This is a black-box vulnerability scanner that performs multiple tests to identify security weaknesses in the target WordPress website. The scan is performed remotely, without authentication and it simulates an external attacker who tries to penetrate the target website.
Here is the complete list of tests performed by WPScan:
- Fingerprint the installed WordPress version
- Show the vulnerabilities for the running WordPress version
- Enumerate the installed plugins and their versions
- Show the vulnerabilities for the identified plugins
- Enumerate the installed themes and their versions
- Show the vulnerabilities for the identified themes
- Enumerate the WordPress users
- Search for config backups
- Search for database exports
- Search for vulnerable
|This is the URL of the WordPress website that will be scanned. All URLs must start with
https. Don't forget to specify the complete path to the base directory of the WordPress installation. e.g.
|Detection Mode - Passive
|Runs a non-intrusive detection i.e it sends a few requests to the server. It commonly scans the home page for any vulnerability. The passive mode is less likely to be detected by IDS/IPS solutions
|Detection Mode - Aggressive
|Performs a more intrusive scan as it sends numerous requests to the server. This approach has a greater chance to find the correct WordPress version, enumerate users and better find the plugins.
|Search for: usernames, vulnerable themes, vulnerable plugins, config backups, database dumps, timthumbs.
The scanner connects to the target WordPress website and does a series of passive checks to identify the WordPress version, plugins, themes, users, config backups, database dumps and timthumbs.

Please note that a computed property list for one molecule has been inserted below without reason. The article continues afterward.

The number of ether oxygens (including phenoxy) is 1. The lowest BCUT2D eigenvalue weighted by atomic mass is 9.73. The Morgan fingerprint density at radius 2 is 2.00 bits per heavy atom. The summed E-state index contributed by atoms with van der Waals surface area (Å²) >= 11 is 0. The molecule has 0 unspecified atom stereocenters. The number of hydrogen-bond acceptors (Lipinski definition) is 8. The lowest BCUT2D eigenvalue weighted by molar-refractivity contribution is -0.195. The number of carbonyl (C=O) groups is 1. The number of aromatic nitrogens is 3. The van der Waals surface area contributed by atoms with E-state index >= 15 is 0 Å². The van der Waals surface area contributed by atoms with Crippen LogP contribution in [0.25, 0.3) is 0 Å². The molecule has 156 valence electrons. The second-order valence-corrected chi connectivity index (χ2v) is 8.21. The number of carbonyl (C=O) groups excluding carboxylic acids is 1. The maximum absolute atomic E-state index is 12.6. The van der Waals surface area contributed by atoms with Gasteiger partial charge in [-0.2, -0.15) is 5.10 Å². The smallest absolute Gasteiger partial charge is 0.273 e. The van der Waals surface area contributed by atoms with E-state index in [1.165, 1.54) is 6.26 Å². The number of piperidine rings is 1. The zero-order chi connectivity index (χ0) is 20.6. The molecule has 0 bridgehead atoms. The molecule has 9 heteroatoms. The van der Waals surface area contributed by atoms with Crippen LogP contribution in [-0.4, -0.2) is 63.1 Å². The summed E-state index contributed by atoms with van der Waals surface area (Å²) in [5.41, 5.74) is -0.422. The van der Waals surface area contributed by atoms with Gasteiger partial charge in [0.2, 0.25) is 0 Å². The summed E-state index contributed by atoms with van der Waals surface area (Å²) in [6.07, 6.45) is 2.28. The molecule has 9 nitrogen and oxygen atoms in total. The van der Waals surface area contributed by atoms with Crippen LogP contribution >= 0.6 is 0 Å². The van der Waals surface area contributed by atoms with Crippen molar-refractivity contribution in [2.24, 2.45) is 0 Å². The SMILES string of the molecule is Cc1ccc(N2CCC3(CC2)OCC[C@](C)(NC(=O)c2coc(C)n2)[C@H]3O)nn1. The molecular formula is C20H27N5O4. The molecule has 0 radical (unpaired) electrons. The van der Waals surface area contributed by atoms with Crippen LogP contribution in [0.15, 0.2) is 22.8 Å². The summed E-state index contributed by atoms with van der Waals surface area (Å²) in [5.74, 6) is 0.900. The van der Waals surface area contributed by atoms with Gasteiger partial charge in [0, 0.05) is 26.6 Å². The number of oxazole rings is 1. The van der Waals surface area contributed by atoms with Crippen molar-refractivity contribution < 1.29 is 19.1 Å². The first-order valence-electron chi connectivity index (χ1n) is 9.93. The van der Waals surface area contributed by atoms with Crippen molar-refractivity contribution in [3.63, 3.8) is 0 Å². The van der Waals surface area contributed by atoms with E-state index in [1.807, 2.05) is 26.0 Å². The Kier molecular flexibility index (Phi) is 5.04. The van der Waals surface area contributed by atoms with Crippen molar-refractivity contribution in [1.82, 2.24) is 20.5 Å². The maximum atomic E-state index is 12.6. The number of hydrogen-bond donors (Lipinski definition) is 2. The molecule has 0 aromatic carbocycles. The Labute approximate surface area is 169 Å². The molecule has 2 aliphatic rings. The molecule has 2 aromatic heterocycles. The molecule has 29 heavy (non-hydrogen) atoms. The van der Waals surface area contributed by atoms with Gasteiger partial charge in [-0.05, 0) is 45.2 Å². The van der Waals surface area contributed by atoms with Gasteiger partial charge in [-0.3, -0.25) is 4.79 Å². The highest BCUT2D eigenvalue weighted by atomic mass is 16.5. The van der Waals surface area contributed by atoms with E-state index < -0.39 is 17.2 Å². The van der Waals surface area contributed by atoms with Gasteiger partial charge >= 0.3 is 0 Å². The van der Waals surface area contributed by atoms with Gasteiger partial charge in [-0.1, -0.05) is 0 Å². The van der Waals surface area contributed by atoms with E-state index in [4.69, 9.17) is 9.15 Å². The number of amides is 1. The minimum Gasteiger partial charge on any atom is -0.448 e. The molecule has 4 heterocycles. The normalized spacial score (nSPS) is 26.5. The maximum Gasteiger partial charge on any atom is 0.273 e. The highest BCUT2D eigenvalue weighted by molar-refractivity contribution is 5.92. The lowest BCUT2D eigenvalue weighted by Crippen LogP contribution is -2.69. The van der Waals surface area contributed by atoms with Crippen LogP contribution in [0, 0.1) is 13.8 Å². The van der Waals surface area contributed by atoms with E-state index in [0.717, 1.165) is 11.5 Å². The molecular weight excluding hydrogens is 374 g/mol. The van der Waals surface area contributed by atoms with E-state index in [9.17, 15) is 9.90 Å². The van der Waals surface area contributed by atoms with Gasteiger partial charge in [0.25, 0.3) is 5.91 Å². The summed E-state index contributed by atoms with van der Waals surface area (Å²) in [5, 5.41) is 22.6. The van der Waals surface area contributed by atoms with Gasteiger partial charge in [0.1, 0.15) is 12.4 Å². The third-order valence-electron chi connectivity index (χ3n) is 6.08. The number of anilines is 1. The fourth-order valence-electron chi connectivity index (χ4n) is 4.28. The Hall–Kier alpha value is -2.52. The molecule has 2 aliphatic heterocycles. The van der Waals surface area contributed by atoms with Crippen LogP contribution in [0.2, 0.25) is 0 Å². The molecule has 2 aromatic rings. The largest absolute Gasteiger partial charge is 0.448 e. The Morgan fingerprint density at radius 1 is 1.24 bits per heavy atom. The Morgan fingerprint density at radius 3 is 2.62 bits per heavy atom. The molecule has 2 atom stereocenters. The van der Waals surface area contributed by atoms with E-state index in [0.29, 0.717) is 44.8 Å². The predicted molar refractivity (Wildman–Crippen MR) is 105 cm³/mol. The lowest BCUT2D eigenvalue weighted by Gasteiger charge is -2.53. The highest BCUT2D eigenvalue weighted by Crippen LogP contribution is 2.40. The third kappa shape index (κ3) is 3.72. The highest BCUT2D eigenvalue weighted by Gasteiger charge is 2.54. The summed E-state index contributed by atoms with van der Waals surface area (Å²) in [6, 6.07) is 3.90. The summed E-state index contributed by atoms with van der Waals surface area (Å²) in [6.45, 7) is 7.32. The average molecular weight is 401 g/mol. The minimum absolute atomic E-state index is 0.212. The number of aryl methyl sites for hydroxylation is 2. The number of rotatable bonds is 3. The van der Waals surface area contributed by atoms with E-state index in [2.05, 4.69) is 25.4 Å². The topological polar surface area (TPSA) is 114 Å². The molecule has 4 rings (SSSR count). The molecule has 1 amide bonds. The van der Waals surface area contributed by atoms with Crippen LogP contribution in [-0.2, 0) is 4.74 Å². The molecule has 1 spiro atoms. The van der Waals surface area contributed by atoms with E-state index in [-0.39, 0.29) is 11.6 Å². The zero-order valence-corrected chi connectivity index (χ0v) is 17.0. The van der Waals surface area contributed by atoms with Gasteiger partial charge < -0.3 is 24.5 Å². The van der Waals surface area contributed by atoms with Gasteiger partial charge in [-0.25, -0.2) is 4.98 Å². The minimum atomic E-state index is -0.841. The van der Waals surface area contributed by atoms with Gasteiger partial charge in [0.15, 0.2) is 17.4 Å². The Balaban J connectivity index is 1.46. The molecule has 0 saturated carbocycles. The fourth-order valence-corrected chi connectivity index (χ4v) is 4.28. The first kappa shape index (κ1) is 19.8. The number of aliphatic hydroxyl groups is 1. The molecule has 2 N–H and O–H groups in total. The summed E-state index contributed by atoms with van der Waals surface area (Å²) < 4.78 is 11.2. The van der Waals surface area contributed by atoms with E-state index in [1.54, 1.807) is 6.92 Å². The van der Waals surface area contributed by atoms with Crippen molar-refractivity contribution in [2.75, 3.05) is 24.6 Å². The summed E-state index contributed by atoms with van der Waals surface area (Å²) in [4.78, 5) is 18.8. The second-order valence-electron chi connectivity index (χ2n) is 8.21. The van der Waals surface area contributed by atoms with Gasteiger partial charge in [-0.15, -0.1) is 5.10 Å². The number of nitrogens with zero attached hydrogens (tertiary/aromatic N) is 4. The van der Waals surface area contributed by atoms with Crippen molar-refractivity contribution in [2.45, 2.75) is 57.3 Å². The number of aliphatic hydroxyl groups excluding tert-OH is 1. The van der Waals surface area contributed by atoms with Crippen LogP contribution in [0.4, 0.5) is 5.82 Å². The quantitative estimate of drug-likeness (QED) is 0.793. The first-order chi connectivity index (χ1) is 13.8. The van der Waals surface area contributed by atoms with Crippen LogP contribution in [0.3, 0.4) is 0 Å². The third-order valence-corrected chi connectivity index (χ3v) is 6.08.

By analyzing the HTML source code and the HTTP headers, WPScan manages to extract all the necessary information to perform the assessment. The vulnerabilities presented are determined based on the specific versions of WordPress or plugins/themes that have been identified.
The tool also incorporates a database of WordPress vulnerabilities that gets periodic updates and maintenance.
Since WordPress is a widely used platform, it often becomes a target for hackers. Their attacks are facilitated by the high number of outdated WordPress installations and outdated plugins and themes. These old versions of WordPress components contain vulnerabilities and security weaknesses that can be exploited.
A WordPress hack often starts by identifying which version of WordPress is running and what are the installed plugins and themes. The next step is to fingerprint the running versions of those components and to search for public vulnerabilities affecting them. A lot of public exploits are also available online.
For instance, a well-known WordPress plugin called Revolution Slider is affected by multiple high-risk vulnerabilities in some of its older versions.
- Versions <= 4.1.4 of this plugin are affected by an Arbitrary File Download vulnerability which allows an attacker to download any file from the server (including PHP configuration files, database files, etc.) by accessing a link such as
- Versions <= 3.0.95 of this plugin allow hackers to upload arbitrary files on the server including PHP shell files. The result of such an action is taking total control of the webserver.
These hacks can be prevented by periodically scanning the WordPress installation using a tool such as our WordPress vulnerability scanner and identifying vulnerable components. These must be updated and the WordPress installation becomes secure and trustworthy.